Packing the right clothes for your emergency bag

More than a few times I’ve added clothes to my Go bag that I no longer wanted to wear. It’s ok to add clothes that you don’t wear often, but do yourself a huge favor and pick clothes you want to wear. These may be the only clothes you wear for a day, or even longer. 

Besides making you look fantastic, clothes do a pretty darn good job of protecting you from the environment; this includes the sun, cold, and rain. Use the layer method to allow for the greatest flexibility.

Base layer

This layer wicks the sweat off of your skin.
  • Your underwear doesn’t need to be special, although synthetic underwear can keep you cooler on hot days and will dry more quickly. 
  • In warm weather you can stick to your normal socks, but in cool weather consider Merino wool or synthetics like polyester or nylon. 
  • In hot weather your base layer includes pants, shorts, and shirts. Consider fabrics that are easy to wash and dry. Another great concept are long sleeve fishing shirts which are light and baggy to keep you cool, while protecting you from the sun. 

Mid layer

This is your insulation layer.
  • In mild weather your mid layer will keep you warm. In cold weather, sandwiched between your outer layer and your base layer, the mid layer’s goal is to create a warm air layer around your body. 
  • Again, synthetics are lightweight, dry easily if wet, and retain lots of heat for their volume. 
  • Consider both fleece jackets and fleece vests for extra warmth around your body core. 

Outer layer

This layer protects you from the wind, rain, and snow.
  • Consider jackets and pants that are water-resistant, or waterproof, and breathable. Your body will generate heat and moisture after even a little exertion. A non-breathable layer will trap this moisture to make you feel clammy, which will eventually make you cold.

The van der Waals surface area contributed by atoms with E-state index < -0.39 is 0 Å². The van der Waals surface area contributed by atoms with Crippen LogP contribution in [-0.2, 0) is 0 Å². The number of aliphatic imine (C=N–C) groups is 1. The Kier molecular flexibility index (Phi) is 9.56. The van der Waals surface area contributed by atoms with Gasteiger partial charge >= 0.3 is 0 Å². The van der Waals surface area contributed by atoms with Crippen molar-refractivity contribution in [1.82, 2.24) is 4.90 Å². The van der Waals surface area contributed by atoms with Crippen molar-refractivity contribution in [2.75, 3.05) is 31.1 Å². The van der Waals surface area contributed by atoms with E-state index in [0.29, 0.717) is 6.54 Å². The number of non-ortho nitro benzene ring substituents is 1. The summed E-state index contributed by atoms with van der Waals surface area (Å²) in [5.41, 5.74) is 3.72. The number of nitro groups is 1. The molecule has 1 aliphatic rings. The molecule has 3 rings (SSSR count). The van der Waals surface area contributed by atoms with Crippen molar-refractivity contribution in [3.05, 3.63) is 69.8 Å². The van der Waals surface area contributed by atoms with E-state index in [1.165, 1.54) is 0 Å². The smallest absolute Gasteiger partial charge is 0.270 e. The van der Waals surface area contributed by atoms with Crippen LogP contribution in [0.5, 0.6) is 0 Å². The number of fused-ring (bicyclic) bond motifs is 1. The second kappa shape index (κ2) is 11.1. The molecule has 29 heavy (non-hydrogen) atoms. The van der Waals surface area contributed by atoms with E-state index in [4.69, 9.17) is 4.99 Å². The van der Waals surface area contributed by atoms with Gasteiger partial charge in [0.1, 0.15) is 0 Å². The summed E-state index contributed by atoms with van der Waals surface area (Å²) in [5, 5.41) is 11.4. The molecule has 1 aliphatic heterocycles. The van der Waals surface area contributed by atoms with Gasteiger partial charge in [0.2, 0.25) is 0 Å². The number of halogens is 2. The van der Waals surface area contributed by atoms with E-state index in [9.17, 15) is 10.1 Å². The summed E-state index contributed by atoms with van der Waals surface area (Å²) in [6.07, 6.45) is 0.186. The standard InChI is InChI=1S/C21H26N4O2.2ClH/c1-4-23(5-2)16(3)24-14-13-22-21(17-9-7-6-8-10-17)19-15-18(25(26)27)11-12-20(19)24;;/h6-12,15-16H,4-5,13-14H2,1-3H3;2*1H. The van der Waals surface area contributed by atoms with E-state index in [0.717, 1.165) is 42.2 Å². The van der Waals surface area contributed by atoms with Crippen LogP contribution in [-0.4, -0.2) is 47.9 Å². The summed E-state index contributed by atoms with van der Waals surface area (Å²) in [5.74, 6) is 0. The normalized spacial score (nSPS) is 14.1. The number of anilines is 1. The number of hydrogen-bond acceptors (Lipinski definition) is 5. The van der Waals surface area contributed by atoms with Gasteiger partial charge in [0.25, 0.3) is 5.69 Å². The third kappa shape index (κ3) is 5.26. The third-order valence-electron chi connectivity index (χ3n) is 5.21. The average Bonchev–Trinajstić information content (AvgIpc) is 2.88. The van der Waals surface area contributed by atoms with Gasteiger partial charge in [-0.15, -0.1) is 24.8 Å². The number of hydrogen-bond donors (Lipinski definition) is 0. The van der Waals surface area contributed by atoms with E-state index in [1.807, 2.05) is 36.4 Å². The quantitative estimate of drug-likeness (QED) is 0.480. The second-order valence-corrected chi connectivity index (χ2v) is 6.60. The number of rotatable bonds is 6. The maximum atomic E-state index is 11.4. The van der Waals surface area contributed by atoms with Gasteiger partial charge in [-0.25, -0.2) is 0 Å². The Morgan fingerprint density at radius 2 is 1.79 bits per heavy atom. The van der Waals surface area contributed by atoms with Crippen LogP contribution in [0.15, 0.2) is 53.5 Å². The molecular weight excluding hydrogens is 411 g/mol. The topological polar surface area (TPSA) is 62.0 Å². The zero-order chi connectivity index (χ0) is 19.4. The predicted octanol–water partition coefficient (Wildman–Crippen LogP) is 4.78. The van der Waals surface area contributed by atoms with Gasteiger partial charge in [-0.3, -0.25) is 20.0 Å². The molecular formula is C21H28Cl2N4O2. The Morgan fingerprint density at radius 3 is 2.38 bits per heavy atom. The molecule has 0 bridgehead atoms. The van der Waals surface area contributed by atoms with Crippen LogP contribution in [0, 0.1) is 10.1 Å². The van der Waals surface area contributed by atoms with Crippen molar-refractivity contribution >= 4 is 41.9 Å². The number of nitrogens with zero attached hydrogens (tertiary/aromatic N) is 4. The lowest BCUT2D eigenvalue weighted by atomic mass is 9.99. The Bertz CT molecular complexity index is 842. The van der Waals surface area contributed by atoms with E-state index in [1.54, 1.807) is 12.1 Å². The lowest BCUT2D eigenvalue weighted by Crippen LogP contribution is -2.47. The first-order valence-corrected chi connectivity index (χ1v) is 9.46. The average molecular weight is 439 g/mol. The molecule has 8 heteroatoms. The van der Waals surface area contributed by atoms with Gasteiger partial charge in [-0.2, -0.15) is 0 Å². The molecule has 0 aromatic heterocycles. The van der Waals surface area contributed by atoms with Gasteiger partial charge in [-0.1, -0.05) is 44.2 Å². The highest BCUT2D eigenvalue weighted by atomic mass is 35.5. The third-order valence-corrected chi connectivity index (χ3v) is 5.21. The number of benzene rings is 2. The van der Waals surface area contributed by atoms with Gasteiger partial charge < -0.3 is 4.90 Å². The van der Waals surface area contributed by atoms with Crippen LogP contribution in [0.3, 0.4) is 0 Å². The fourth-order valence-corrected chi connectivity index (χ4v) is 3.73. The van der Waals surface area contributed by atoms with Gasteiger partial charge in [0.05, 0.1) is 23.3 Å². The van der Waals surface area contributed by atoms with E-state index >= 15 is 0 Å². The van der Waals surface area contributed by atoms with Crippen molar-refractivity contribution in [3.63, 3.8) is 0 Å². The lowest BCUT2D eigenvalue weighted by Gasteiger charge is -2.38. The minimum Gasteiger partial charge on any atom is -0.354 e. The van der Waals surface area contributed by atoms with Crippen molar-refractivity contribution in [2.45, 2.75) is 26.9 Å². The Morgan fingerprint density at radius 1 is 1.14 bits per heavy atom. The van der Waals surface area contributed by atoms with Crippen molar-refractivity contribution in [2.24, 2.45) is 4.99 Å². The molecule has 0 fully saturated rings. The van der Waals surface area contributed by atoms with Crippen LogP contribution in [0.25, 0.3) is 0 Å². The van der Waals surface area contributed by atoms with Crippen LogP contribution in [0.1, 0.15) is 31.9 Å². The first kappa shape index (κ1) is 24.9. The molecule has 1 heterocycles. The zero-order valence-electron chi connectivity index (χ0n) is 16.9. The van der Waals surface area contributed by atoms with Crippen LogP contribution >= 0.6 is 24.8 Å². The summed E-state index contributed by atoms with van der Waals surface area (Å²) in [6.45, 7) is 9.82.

• Breathable fabrics like Gore-Tex prevent liquid water from getting to you, while allowing water vapor to pass through. You should also look for clothing that allows you to quickly vent your body through flaps, zippers or snaps. 
  • In hot humid weather it’s still important to keep yourself dry from rain, but allowing your body to stay cool is just as important. Lightweight rain gear and ponchos are great solutions for this kind of weather. 

Packing clothes

Clothes can take up a lot of room in your secondary Go bag so you may only have room for two or three pairs. Keeping your clothes in a stuff sack will prevent your underwear and left sock from wandering away. Also, make sure you have the same number of clothes for everyone in your family.

Here’s two great tricks to help with packing. Keep your clothes wrinkle free, and use less space, by rolling your clothes instead of folding them. Keep your clothes smelling fresh by adding a dryer sheet to your clothes bag.

Finally, you must update your clothes periodically to reflect changes in your family. Your six year old will not be happy with the sippy cup and onesie you packed. Also make changes to reflect the current weather; especially if you live in a climate with significantly different seasons.

What can you do right now?

Grab a stuff sack for each person in your family and start filling it up with clothes. Place those bags in your secondary Go bag. You can always get better gear later. The goal is not to be done, but to do one little thing today that makes you better prepared for the future.